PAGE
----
Here is a new book likely to be of particular interest to medical anthropologists: Where No Doctor Has Gone Before: Cuba’s Place in the Global Health Landscape, by Robert Huish, Wilfrid Laurier University Press, 2013. While the author is a professor of International Development Studies rather than an ethnographer, the book is based on interview data. Here is WLUP’s summary:
Tens of thousands of people around the world die each day from causes that could have been prevented with access to affordable health care resources. In an era of unprecedented global inequity, Cuba, a small, low-income country, is making a difference by providing affordable health care to millions of marginalized people.
Cuba has developed a world-class health care system that provides universal access to its own citizens while committing to one of the most extensive international health outreach campaigns in the world. The country has trained thousands of foreign medical students for free under a moral agreement that they serve desperate communities. To date, over 110,000 Cuban health care workers have served overseas.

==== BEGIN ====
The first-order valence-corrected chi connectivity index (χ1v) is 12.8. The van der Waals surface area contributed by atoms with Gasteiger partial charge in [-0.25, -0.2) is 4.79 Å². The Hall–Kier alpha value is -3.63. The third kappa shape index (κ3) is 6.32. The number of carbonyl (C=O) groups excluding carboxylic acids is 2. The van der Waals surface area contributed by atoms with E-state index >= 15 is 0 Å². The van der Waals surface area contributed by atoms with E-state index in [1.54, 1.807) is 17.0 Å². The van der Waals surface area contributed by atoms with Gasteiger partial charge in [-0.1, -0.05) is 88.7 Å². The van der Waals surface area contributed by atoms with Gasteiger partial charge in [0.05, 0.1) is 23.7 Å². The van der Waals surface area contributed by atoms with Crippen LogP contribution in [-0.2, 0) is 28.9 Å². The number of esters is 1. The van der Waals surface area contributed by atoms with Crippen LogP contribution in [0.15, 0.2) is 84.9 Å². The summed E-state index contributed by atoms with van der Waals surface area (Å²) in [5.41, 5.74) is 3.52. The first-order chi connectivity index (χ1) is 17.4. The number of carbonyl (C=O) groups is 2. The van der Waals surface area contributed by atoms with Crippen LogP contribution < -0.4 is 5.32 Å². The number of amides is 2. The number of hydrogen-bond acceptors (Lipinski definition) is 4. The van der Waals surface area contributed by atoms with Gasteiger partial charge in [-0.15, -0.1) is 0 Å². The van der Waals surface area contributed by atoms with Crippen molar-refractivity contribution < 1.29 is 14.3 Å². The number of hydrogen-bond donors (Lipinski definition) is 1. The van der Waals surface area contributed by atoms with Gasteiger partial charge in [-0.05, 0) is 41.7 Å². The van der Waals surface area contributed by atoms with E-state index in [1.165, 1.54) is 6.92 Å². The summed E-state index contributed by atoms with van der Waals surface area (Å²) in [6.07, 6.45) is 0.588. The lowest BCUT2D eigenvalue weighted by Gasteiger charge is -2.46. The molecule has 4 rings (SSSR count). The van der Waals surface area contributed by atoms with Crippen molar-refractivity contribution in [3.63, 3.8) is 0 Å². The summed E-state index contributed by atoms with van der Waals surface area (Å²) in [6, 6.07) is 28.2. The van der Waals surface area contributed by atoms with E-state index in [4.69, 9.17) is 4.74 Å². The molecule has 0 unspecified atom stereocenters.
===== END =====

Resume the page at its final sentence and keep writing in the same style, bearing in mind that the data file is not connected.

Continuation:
Where No Doctor Has Gone Before looks at the dynamics of Cuban medical internationalism to understand the impact of Cuba’s programs within the global health landscape. Topics addressed include the growing moral divide in equitable access to health care services, with a focus on medical tourism and Cuba’s alternative approach to this growing trend. Also discussed is the hidden curriculum in mainstream medical education that encourages graduates to seek lucrative positions rather than commit to service for the marginalized. The author shows how Cuba’s Escuela Latinoamericana de Medicina (ELAM) serves as a counter to this trend.
An acknowledgement of Cuba’s tremendous commitment, the book reveals a compelling model of global health practice that not only meets the needs of the marginalized but facilitates an international culture of cooperation and solidarity.
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